From a technical standpoint, I think we're just starting to see what HDV can do. For example, read Steve Mullen's article on smart GOP splicing. If you can avoid the generational issues of reencoding HDV, the remaining issues are based on processing speed. I wouldn't be surprised to see realtime HDV output over firewire in the next version of Final Cut.
Here's my predictions for recording formats in 2007 and 2008. For cameras under $10,000, HDV will remain the dominant force. The HVX-200 and successors will continue to embrace P2, but I think it'll be 2009 or 2010 before P2 is really practical in all situations.
For cameras from $20,000 - $50,000, you'll see a few formats. AVC-Intra will replace DVCProHD, as NLEs add support for that format. AVC-Intra has major benefits over DVCProHD with no downsides. XDCamHD will stick with the current setup through 2007, but in 2008 I'm expecting to see a higher bitrate recording system (XDCamHD2 or some such) which will add a non-GOP recording format. It'd be nice if it was JPEG2000, but I'm guessing it'll be SONY2000 or something stupid and proprietary like that. JVC will continue to push ProHD long past its sell-by date, and the HD100 will become a faded memory.
Above $50,000, I think what we've got today is pretty much where we'll stay, with the exception of DVCProHD being replaced by AVC-Intra. HDCam, HDCam-SR, D5 and the other "big tape" formats are with us for the long haul at this point. Various direct-to-crazy-raid turnkey solutions will probably begin to creep into this market space as well, but it'll be a slow process.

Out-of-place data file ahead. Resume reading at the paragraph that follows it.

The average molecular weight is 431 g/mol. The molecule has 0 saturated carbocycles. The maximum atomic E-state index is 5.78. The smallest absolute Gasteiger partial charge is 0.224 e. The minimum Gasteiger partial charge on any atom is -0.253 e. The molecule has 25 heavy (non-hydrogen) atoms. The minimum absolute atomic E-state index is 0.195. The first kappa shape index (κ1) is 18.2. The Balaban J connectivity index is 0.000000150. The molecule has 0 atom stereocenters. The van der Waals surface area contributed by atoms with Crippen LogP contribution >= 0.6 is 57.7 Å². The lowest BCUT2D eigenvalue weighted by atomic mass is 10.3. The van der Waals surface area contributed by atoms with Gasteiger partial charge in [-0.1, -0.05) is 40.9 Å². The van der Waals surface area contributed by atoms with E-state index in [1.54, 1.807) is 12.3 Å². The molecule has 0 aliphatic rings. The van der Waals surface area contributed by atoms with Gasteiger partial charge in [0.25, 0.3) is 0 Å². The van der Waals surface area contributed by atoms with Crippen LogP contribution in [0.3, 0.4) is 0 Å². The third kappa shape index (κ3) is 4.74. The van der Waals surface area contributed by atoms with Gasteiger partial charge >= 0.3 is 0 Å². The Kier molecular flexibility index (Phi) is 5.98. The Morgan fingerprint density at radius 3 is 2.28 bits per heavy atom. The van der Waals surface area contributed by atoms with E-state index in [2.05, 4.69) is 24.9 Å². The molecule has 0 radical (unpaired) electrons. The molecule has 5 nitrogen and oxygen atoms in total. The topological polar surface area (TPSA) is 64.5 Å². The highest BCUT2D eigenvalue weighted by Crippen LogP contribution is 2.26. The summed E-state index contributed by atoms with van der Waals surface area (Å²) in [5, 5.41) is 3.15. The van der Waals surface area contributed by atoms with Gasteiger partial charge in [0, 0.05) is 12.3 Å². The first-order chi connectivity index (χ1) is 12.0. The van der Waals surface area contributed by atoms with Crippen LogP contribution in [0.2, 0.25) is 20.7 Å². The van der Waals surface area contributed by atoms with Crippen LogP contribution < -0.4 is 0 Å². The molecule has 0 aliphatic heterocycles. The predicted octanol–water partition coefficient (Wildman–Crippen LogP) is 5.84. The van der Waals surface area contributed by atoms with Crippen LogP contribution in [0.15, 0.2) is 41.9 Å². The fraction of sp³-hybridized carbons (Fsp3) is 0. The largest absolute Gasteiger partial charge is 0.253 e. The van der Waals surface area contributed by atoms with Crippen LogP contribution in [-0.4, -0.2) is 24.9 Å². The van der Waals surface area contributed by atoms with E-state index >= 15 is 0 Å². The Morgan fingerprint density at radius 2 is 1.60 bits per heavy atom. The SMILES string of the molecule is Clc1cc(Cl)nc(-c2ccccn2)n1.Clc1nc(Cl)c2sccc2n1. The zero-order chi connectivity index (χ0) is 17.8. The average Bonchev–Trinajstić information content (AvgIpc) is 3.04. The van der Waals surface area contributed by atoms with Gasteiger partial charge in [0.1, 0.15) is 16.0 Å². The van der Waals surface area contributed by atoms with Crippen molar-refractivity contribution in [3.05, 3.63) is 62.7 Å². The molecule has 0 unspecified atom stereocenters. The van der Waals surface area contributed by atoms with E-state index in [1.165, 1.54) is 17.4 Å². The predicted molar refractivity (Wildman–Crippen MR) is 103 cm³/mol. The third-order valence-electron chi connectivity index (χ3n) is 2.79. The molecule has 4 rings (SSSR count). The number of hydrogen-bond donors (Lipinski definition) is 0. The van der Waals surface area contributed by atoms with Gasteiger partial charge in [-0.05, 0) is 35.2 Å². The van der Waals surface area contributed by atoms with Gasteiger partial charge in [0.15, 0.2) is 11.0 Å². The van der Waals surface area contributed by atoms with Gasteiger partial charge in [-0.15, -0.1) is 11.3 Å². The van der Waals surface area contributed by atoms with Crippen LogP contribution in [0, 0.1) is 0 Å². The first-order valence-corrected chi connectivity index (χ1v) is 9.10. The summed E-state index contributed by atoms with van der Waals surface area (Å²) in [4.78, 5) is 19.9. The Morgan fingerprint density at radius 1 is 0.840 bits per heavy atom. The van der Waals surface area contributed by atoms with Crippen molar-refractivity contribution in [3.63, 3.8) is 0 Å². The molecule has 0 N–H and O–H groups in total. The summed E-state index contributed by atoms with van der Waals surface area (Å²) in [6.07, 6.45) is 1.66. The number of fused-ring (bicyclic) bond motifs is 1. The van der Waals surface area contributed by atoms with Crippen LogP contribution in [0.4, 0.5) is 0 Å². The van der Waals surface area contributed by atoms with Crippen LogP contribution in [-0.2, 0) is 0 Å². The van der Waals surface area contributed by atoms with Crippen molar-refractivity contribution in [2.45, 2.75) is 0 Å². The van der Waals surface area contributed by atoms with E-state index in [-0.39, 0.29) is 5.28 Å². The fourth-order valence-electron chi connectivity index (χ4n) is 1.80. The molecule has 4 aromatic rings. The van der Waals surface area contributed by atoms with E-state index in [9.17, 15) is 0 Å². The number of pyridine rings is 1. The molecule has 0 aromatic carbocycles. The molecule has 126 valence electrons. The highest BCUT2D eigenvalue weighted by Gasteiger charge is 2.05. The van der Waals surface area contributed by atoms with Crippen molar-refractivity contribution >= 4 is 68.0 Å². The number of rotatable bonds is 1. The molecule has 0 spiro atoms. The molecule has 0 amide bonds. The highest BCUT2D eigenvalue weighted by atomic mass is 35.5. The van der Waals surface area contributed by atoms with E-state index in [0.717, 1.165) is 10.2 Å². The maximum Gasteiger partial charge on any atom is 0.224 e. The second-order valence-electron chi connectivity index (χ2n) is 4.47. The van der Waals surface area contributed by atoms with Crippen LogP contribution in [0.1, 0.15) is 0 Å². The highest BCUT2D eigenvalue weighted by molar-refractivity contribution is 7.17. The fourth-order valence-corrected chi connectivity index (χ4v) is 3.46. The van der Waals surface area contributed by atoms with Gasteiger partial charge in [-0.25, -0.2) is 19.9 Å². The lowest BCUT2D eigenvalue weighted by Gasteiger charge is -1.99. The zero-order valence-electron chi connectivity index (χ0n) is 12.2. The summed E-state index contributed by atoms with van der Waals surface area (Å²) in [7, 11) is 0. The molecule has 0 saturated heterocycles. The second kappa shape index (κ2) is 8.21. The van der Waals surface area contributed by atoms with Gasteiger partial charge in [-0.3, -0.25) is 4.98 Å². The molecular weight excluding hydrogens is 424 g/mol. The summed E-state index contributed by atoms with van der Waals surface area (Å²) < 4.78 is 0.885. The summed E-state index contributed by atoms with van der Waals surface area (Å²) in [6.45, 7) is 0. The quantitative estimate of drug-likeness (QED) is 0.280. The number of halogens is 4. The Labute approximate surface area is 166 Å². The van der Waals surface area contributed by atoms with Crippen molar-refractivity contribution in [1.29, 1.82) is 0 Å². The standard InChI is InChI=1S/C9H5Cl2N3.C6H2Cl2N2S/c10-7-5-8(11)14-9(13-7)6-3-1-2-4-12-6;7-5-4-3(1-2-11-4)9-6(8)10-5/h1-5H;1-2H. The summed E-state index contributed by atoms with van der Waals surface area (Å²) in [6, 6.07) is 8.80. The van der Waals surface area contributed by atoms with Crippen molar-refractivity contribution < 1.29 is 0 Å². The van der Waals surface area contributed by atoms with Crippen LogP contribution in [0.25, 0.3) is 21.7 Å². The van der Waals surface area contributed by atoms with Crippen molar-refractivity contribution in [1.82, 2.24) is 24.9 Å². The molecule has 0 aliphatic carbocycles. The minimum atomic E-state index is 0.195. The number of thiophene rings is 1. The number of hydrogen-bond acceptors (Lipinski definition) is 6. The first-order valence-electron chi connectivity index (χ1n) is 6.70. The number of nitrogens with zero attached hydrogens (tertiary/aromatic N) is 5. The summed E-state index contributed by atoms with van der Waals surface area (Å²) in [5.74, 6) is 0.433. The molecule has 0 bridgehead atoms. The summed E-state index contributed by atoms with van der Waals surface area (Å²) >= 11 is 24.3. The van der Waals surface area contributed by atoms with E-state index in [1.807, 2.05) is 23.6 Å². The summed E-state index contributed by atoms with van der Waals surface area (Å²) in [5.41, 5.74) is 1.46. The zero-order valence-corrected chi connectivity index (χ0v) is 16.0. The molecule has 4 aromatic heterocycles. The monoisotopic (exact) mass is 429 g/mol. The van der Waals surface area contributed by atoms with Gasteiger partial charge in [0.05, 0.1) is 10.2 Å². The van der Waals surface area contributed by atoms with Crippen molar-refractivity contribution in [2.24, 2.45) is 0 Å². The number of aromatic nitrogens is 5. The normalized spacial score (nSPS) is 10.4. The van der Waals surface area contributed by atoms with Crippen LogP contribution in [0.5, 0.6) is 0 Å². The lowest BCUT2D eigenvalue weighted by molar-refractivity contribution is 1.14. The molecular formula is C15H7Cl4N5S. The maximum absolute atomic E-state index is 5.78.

And me? I'll just go back to shooting Hi8.
December 20, 2006
Greatest Email Ever
This has nothing to do with video, but I just got this email from my polisci professor and can't stop laughing. The paper was about Iraq policy ...
We have one final exam paper that doesn't have a name. The paper has no title page, all the class info in the upper left-hand corner of the first page, and the first sentence reads: "The strapping hero stands, sword in hand, ready to slay the mighty dragon; two powers evenly matched."
I'm assuming this is a final exam and not a review of "Eragon," so please send an email to me and the two TAs (Cc'd above) if this is your paper.
December 19, 2006
Panasonic AV-HS300G - Portable HiDef switcher
Panasonic is now shipping the AV-HS300G, a DC powered HD/SD switcher. I don't know much about this product, but I've very interested. It doesn't look like it's as all-in-one as the Anycast, but the MSRP is $7999 which puts it in a whole different price range. This could be an ideal solution for doing field shoots with the canon XL-H1. You still need a separate way to record the video,
This demands more investigation.
December 18, 2006
The Life of a Travelling Freelancer